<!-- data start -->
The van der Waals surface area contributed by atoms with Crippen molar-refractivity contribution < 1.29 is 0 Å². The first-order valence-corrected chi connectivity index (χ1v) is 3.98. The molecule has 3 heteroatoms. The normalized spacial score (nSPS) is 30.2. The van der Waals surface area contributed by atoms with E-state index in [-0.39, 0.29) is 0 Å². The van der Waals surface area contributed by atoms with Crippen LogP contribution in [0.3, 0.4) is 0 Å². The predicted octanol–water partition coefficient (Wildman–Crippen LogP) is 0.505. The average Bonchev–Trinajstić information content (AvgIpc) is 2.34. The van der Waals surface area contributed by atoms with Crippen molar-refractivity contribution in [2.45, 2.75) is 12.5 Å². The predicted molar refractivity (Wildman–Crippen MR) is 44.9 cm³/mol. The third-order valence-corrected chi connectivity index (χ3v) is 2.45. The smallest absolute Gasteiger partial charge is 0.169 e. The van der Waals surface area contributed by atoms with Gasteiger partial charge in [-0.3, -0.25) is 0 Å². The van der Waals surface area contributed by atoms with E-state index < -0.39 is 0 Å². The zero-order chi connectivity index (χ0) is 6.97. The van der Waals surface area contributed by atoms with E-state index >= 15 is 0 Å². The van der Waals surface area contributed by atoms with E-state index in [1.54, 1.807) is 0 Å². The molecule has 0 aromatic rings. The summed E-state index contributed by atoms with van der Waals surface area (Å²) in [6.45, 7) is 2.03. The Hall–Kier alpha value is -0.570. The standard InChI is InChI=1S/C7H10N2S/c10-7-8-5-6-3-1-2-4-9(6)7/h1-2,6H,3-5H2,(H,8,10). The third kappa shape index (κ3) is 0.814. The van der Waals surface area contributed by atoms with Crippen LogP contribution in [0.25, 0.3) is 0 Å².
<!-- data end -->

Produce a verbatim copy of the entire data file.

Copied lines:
The van der Waals surface area contributed by atoms with Crippen molar-refractivity contribution < 1.29 is 0 Å². The first-order valence-corrected chi connectivity index (χ1v) is 3.98. The molecule has 3 heteroatoms. The normalized spacial score (nSPS) is 30.2. The van der Waals surface area contributed by atoms with E-state index in [-0.39, 0.29) is 0 Å². The van der Waals surface area contributed by atoms with Crippen LogP contribution in [0.3, 0.4) is 0 Å². The predicted octanol–water partition coefficient (Wildman–Crippen LogP) is 0.505. The average Bonchev–Trinajstić information content (AvgIpc) is 2.34. The van der Waals surface area contributed by atoms with Crippen molar-refractivity contribution in [2.45, 2.75) is 12.5 Å². The predicted molar refractivity (Wildman–Crippen MR) is 44.9 cm³/mol. The third-order valence-corrected chi connectivity index (χ3v) is 2.45. The smallest absolute Gasteiger partial charge is 0.169 e. The van der Waals surface area contributed by atoms with Gasteiger partial charge in [-0.3, -0.25) is 0 Å². The van der Waals surface area contributed by atoms with E-state index < -0.39 is 0 Å². The zero-order chi connectivity index (χ0) is 6.97. The van der Waals surface area contributed by atoms with E-state index >= 15 is 0 Å². The van der Waals surface area contributed by atoms with E-state index in [1.54, 1.807) is 0 Å². The molecule has 0 aromatic rings. The summed E-state index contributed by atoms with van der Waals surface area (Å²) in [6.45, 7) is 2.03. The Hall–Kier alpha value is -0.570. The standard InChI is InChI=1S/C7H10N2S/c10-7-8-5-6-3-1-2-4-9(6)7/h1-2,6H,3-5H2,(H,8,10). The third kappa shape index (κ3) is 0.814. The van der Waals surface area contributed by atoms with Crippen LogP contribution in [0.25, 0.3) is 0 Å².